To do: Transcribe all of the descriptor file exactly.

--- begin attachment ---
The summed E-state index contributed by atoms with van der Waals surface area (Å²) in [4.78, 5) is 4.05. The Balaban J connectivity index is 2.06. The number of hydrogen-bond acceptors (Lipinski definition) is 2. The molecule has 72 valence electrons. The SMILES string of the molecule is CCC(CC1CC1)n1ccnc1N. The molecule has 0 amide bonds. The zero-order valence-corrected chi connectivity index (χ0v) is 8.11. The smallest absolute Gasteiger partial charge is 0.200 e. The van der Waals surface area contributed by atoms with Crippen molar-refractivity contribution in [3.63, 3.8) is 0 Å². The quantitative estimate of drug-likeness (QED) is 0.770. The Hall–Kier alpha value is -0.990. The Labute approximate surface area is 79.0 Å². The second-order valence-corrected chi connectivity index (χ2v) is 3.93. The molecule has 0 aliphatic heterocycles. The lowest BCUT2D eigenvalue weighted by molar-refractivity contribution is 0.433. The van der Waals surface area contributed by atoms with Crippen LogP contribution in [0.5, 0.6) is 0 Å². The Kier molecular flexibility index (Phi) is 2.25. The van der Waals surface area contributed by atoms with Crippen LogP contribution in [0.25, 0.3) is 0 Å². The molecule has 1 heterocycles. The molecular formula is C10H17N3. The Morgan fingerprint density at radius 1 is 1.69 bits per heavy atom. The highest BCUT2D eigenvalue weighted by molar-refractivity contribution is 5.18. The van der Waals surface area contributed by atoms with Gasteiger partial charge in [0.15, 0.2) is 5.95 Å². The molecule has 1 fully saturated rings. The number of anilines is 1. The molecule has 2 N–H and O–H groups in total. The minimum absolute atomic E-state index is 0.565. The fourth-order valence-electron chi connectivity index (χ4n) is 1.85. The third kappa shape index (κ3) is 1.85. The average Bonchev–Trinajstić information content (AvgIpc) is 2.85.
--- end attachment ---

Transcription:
The summed E-state index contributed by atoms with van der Waals surface area (Å²) in [4.78, 5) is 4.05. The Balaban J connectivity index is 2.06. The number of hydrogen-bond acceptors (Lipinski definition) is 2. The molecule has 72 valence electrons. The SMILES string of the molecule is CCC(CC1CC1)n1ccnc1N. The molecule has 0 amide bonds. The zero-order valence-corrected chi connectivity index (χ0v) is 8.11. The smallest absolute Gasteiger partial charge is 0.200 e. The van der Waals surface area contributed by atoms with Crippen molar-refractivity contribution in [3.63, 3.8) is 0 Å². The quantitative estimate of drug-likeness (QED) is 0.770. The Hall–Kier alpha value is -0.990. The Labute approximate surface area is 79.0 Å². The second-order valence-corrected chi connectivity index (χ2v) is 3.93. The molecule has 0 aliphatic heterocycles. The lowest BCUT2D eigenvalue weighted by molar-refractivity contribution is 0.433. The van der Waals surface area contributed by atoms with Crippen LogP contribution in [0.5, 0.6) is 0 Å². The Kier molecular flexibility index (Phi) is 2.25. The van der Waals surface area contributed by atoms with Crippen LogP contribution in [0.25, 0.3) is 0 Å². The molecule has 1 heterocycles. The molecular formula is C10H17N3. The Morgan fingerprint density at radius 1 is 1.69 bits per heavy atom. The highest BCUT2D eigenvalue weighted by molar-refractivity contribution is 5.18. The van der Waals surface area contributed by atoms with Gasteiger partial charge in [0.15, 0.2) is 5.95 Å². The molecule has 1 fully saturated rings. The number of anilines is 1. The molecule has 2 N–H and O–H groups in total. The minimum absolute atomic E-state index is 0.565. The fourth-order valence-electron chi connectivity index (χ4n) is 1.85. The third kappa shape index (κ3) is 1.85. The average Bonchev–Trinajstić information content (AvgIpc) is 2.85.